Volunteering and serving doesn’t have to be challenging when you use your talents to support others. Identify your talents, ask for support and find an organization where you can use your strengths to give back.
None of us were prepared for a worldwide pandemic.
Our lives are different in many ways. Our workplace, whether inside or outside the home, has changed. The uncertainty of the COVID-19 virus and subsequent loss of life may have invited you to pause, reflect, and look life in the eye. In doing so, perhaps you understand better who and what are important to you.
The answers in this reflection will probably reveal much to you regarding your heart and meaning in life, and those two things can certainly shine light on your principles for work and personal relationships. It would be interesting to reflect further on how your past experiences, especially related to your response to stress, helped form who you are. We are shaped by those experiences. You are encouraged to write about your reflections. Putting our words on paper helps to give them meaning.
If you want to get involved this International Pay It Forward Day, check out these quarantine-friendly ways to pay it forward.
These books inspire the altruistic lifestyle and show anyone can make an impact on the world. Let’s explore each of them more in depth.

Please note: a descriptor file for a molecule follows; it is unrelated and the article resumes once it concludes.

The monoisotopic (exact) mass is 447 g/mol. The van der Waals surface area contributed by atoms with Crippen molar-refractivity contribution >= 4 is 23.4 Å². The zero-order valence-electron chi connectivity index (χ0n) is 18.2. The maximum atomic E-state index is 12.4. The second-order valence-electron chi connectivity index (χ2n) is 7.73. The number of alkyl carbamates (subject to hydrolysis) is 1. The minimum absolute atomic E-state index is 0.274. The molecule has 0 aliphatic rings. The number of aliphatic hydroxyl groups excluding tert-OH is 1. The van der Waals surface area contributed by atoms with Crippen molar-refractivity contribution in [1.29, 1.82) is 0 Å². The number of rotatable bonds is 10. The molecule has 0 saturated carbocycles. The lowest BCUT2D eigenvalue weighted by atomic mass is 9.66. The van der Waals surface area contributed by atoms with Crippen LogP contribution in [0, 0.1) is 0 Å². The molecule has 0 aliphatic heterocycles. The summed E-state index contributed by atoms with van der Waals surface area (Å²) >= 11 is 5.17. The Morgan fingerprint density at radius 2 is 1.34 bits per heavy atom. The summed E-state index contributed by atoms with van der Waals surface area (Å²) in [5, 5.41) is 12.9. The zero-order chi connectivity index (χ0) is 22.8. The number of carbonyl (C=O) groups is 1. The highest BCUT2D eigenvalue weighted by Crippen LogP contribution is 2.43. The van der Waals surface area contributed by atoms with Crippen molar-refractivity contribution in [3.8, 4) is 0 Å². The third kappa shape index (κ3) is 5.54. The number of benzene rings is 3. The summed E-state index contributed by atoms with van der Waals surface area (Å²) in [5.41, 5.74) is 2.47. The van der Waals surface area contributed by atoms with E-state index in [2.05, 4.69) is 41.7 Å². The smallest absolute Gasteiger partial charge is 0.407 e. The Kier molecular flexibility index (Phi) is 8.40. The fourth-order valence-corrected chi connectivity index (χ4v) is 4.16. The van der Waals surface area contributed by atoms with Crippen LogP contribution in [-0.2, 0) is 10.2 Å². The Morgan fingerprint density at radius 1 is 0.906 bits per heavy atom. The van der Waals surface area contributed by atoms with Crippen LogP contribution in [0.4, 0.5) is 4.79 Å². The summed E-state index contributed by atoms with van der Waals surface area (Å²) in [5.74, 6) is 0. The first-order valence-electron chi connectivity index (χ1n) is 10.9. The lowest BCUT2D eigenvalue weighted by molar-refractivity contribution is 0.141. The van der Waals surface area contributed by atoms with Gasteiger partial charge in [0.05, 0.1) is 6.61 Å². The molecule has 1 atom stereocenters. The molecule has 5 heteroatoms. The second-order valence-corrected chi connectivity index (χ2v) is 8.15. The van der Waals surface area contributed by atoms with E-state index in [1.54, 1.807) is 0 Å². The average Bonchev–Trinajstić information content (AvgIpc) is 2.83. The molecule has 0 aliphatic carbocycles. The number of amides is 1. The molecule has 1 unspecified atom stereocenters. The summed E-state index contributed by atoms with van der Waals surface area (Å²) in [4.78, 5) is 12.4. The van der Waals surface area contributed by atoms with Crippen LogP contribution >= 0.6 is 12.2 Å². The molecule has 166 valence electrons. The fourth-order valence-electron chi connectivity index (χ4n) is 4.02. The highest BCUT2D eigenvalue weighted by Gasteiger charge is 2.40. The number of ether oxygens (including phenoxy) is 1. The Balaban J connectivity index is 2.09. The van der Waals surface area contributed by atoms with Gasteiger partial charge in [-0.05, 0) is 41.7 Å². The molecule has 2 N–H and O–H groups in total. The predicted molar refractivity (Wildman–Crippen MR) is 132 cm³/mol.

Anticipatory grief is that feeling we get about what the future holds when we’re uncertain. With a virus, this kind of grief is so confusing for people. Our primitive mind knows something bad is happening, but you can’t see it. This breaks our sense of safety. We’re feeling that loss of safety. I don’t think we’ve collectively lost our sense of general safety like this. Individually or as smaller groups, people have felt this. But all together, this is new. We are grieving on a micro and a macro level.
Poetry is a cultural art form that combines both the beauty of literature and an artistic sense of musicality. Here are a few ways to get involved this National Poetry Month.
Meditation is powerful. If you’re still unsure whether or not the practice is worth trying, check out these top benefits of meditation and consider how they can help improve your life.
When bad things happen, how do we act individually, and how can we come together as a society? How can we be kind in times of darkness?
Mental Health Colorado's response to COVID-19 includes helpful tips on maintaining mental health in the face of isolation, financial hardship, and illness.
Whether it’s a few hours or a long commitment, volunteering not only supports those around you but positively influences you as well.
University Park United Methodist Church and Evanston Center's response to coronavirus/COVID-19.
Weekly letter from Andy Dunning, Pastor of University Park United Methodist Church.
Our Dirt Work Lenten series continues this week with a focus on deep listening.